- Peter Yoon, ESPNLosAngeles.com
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LOS ANGELES -- A tweak here, a contusion there; This guy has a strain and that one has a sprain. Pretty soon the minor injuries start mounting to the point where it looks as if it might be a concern.
UCLA's football roster seems to have reached that point after seven spring practices. A total of 24 players did not dress for practice Tuesday and then receiver Jerry Johnson, cornerback Aaron Hester and safeties Librado Barocio and Anthony Thompson joined the walking wounded by day's end.
That's nearly one third of UCLA's current roster sidelined because of injuries. Most of them are minor -- coach Jim Mora likes to say they are "tweaks" or "he did something to his [insert body part here]" -- but it still seems a fairly alarming number. Unless you're the head coach, that is.
"I’m concerned only with the guys that are practicing," Mora said. "Those other guys who are over there, it’s like I don’t even see them."
Mora is trying to instill a heightened toughness in the team. Practices have been grueling so far with a constant aura of physicality hovering over every drill and a tempo that has just about everybody winded by day's end.
The pace and the hard hitting have taken a toll, but the fact that injured guys don't matter to Mora is part of the new attitude and the players don't seem to mind.
"We're building a new mentality out here," linebacker Eric Kendricks said. "Everyone is out here busting their butt and if you have a little nick or bruise, maybe last year you sat out but this year you want to push through for your teammates."
Mora said he doesn't pay attention to guys sidelined with minor injuries because he feels as if he has more than enough depth to cover the bases. He spent most of his career in the NFL with roster limits of 54 players. UCLA has 97 players on its spring roster and even with 28 players out, he has 69 in uniform.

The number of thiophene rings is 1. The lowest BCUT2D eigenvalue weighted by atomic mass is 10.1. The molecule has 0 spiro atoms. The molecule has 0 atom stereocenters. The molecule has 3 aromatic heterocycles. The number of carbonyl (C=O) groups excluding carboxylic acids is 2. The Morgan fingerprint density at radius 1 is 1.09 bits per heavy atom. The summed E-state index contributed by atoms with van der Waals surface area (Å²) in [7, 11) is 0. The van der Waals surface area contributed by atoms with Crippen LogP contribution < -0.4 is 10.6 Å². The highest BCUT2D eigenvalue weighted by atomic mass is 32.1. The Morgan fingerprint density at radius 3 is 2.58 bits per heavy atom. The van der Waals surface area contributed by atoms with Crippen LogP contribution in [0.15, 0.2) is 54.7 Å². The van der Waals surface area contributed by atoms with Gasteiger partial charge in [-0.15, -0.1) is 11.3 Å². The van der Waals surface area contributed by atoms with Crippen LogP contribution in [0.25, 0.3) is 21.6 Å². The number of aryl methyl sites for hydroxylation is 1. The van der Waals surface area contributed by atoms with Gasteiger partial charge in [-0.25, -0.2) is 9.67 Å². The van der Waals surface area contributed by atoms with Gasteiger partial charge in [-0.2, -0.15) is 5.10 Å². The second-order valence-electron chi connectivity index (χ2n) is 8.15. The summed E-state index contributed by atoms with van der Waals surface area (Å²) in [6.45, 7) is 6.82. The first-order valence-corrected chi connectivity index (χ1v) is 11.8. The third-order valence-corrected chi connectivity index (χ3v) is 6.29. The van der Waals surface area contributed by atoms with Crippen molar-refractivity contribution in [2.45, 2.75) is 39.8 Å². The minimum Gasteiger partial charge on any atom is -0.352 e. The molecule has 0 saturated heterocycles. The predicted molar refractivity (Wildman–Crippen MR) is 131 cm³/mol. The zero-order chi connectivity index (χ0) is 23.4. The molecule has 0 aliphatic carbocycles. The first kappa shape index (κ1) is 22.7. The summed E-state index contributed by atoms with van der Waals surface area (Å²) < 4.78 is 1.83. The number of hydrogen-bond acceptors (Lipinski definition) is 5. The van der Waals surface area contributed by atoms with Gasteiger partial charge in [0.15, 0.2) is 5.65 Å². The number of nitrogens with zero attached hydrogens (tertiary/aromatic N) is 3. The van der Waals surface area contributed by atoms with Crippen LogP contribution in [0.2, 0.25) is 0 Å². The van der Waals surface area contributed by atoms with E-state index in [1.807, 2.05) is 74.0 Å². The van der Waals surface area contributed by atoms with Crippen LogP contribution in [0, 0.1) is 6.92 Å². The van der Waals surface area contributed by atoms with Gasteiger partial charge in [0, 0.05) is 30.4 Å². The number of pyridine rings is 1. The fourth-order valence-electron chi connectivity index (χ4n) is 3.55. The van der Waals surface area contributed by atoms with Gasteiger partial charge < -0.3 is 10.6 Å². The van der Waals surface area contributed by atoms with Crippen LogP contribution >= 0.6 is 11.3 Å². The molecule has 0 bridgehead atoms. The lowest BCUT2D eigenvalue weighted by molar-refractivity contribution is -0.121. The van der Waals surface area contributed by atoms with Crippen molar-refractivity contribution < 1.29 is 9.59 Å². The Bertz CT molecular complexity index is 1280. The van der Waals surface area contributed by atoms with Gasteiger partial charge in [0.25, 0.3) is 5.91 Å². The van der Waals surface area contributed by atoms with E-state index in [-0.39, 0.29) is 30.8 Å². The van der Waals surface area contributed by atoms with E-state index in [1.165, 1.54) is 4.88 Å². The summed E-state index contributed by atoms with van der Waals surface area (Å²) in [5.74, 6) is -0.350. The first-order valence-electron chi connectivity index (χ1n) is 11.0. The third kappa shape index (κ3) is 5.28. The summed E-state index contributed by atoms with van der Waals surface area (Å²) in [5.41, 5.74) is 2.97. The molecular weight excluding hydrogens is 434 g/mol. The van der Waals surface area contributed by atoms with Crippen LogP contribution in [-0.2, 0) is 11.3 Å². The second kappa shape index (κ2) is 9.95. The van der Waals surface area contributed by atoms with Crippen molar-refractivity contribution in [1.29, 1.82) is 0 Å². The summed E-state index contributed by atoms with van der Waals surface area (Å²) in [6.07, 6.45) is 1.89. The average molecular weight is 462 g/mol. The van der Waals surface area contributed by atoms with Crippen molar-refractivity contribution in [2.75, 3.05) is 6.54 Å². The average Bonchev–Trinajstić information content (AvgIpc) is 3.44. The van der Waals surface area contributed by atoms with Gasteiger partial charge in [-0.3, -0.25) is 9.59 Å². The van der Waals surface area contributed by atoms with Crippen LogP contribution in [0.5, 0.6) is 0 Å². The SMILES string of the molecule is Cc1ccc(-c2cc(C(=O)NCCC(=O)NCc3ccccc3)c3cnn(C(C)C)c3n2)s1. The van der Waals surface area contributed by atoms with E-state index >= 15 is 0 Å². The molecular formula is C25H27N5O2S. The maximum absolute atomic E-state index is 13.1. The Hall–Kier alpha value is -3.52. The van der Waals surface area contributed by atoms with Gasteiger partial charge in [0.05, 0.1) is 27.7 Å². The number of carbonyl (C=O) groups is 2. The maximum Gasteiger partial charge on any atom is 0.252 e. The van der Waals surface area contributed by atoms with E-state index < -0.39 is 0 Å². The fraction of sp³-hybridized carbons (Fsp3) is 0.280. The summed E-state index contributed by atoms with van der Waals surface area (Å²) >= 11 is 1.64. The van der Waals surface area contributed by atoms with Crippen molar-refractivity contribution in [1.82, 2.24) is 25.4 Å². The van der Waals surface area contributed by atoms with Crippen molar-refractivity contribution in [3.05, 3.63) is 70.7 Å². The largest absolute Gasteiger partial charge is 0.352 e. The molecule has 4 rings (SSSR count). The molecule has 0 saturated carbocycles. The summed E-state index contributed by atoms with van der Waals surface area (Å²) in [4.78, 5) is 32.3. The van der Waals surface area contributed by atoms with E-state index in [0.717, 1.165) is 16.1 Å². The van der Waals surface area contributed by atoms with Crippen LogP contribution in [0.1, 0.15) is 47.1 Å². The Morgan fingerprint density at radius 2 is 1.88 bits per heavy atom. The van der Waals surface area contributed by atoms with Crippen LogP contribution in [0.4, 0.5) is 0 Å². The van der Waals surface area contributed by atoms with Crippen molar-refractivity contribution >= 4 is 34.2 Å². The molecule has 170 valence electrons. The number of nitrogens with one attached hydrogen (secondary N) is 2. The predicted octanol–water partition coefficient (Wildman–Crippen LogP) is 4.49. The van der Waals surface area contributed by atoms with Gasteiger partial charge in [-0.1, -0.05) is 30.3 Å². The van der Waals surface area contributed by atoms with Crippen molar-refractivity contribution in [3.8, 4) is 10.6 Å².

"This is like a kid in a candy store to me to have all these players," Mora said.
That could be bad news for players who aren't able to deal with Mora's more demanding expectations. He said last week that he expects there to be a "fail rate" meaning that some players currently in camp will not be around when fall rolls around.
If the defensive backfield takes any of those fail-rate hits, it could be a long season for the UCLA defense. The Bruins are scrambling in the secondary after Barocio and Thompson went down with injuries Tuesday and Hester was limited to non-contact drills because of "concussion-like" symptoms.
The Bruins ended practice Tuesday with only six healthy scholarship defensive backs: cornerbacks Sheldon Price, Anthony Jefferson, Brandon Sermons (playing with a cast on his hand) and freshman Marcus Rios and safeties Tevin McDonald and Stan McKay.
Safeties Dietrich Riley and Alex Mascarenas were ruled out for spring practice and safety Andrew Abbott had knee surgery last week and is unlikely to return before the end of spring.
"We have some issues so it’s a juggling act right now to keep guys healthy and keep them on their feet," defensive backs coach Demetrice Martin said. "The positive thing is that everybody gets to learn every position. We’re rotating guys around and some guys are playing nickel and some guys are playing corner, safety so they are learning the defense from every aspect of the secondary and that can’t do anything but make us stronger in the end."
Dalton Hilliard, a safety trying out at running back would seem an obvious choice to help fill out the depth chart. Damien Thigpen, who has switched from cornerback to F-back throughout his career, is another option. The Bruins also have some incoming freshmen -- notably Ishmael Adams -- who could contribute in the fall, but that won't help them now.
"I’m looking up and down our roster trying to find some prospects from within to come on a recruit to the dark side," Martin said.
Martin said he couldn't pinpoint why his unit has been hit so hard by the injury bug, but he knows that Mora's tough-nosed style isn't going to change any time soon and he's just fine with that.
"I only know one way and that’s to go hard," Martin said. "I’m not going to change. Maybe I’ll put the brakes on some guys and be smart, but I only know one way to go."